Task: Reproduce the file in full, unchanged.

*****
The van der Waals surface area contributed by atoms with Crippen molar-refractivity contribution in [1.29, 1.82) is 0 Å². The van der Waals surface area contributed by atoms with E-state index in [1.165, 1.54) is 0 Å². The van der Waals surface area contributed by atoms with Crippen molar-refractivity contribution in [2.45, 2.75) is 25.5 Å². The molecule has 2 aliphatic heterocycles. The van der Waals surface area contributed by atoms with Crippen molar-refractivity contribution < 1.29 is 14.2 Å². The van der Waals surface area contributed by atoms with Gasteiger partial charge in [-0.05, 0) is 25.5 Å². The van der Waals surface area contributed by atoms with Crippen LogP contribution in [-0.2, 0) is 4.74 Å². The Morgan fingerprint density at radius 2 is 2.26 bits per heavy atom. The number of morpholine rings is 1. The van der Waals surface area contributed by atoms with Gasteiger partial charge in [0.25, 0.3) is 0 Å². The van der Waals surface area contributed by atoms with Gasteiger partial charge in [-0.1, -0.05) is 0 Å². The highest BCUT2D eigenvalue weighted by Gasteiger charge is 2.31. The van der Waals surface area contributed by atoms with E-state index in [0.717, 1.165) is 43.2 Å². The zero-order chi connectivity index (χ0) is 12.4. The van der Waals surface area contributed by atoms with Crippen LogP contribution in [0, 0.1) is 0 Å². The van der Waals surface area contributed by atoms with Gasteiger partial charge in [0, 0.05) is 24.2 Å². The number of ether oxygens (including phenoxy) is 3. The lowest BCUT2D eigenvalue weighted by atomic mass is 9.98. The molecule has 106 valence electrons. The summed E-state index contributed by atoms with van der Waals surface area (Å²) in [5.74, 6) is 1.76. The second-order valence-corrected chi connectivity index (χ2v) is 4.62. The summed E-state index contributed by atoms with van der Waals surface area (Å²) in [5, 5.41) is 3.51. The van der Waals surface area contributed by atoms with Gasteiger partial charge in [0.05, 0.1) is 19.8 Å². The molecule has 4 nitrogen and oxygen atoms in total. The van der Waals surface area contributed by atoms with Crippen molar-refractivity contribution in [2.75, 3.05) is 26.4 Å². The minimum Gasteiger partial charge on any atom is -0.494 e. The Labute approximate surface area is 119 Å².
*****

The van der Waals surface area contributed by atoms with Crippen molar-refractivity contribution in [1.29, 1.82) is 0 Å². The van der Waals surface area contributed by atoms with E-state index in [1.165, 1.54) is 0 Å². The van der Waals surface area contributed by atoms with Crippen molar-refractivity contribution in [2.45, 2.75) is 25.5 Å². The molecule has 2 aliphatic heterocycles. The van der Waals surface area contributed by atoms with Crippen molar-refractivity contribution < 1.29 is 14.2 Å². The van der Waals surface area contributed by atoms with Gasteiger partial charge in [-0.05, 0) is 25.5 Å². The van der Waals surface area contributed by atoms with Crippen LogP contribution in [-0.2, 0) is 4.74 Å². The Morgan fingerprint density at radius 2 is 2.26 bits per heavy atom. The number of morpholine rings is 1. The van der Waals surface area contributed by atoms with Gasteiger partial charge in [0.25, 0.3) is 0 Å². The van der Waals surface area contributed by atoms with Gasteiger partial charge in [-0.1, -0.05) is 0 Å². The highest BCUT2D eigenvalue weighted by Gasteiger charge is 2.31. The van der Waals surface area contributed by atoms with E-state index in [0.717, 1.165) is 43.2 Å². The zero-order chi connectivity index (χ0) is 12.4. The van der Waals surface area contributed by atoms with Crippen LogP contribution in [0, 0.1) is 0 Å². The van der Waals surface area contributed by atoms with Gasteiger partial charge in [0, 0.05) is 24.2 Å². The number of ether oxygens (including phenoxy) is 3. The lowest BCUT2D eigenvalue weighted by atomic mass is 9.98. The molecule has 106 valence electrons. The summed E-state index contributed by atoms with van der Waals surface area (Å²) in [5.74, 6) is 1.76. The second-order valence-corrected chi connectivity index (χ2v) is 4.62. The summed E-state index contributed by atoms with van der Waals surface area (Å²) in [5, 5.41) is 3.51. The van der Waals surface area contributed by atoms with Gasteiger partial charge in [0.05, 0.1) is 19.8 Å². The molecule has 4 nitrogen and oxygen atoms in total. The van der Waals surface area contributed by atoms with Crippen molar-refractivity contribution in [2.75, 3.05) is 26.4 Å². The minimum Gasteiger partial charge on any atom is -0.494 e. The Labute approximate surface area is 119 Å².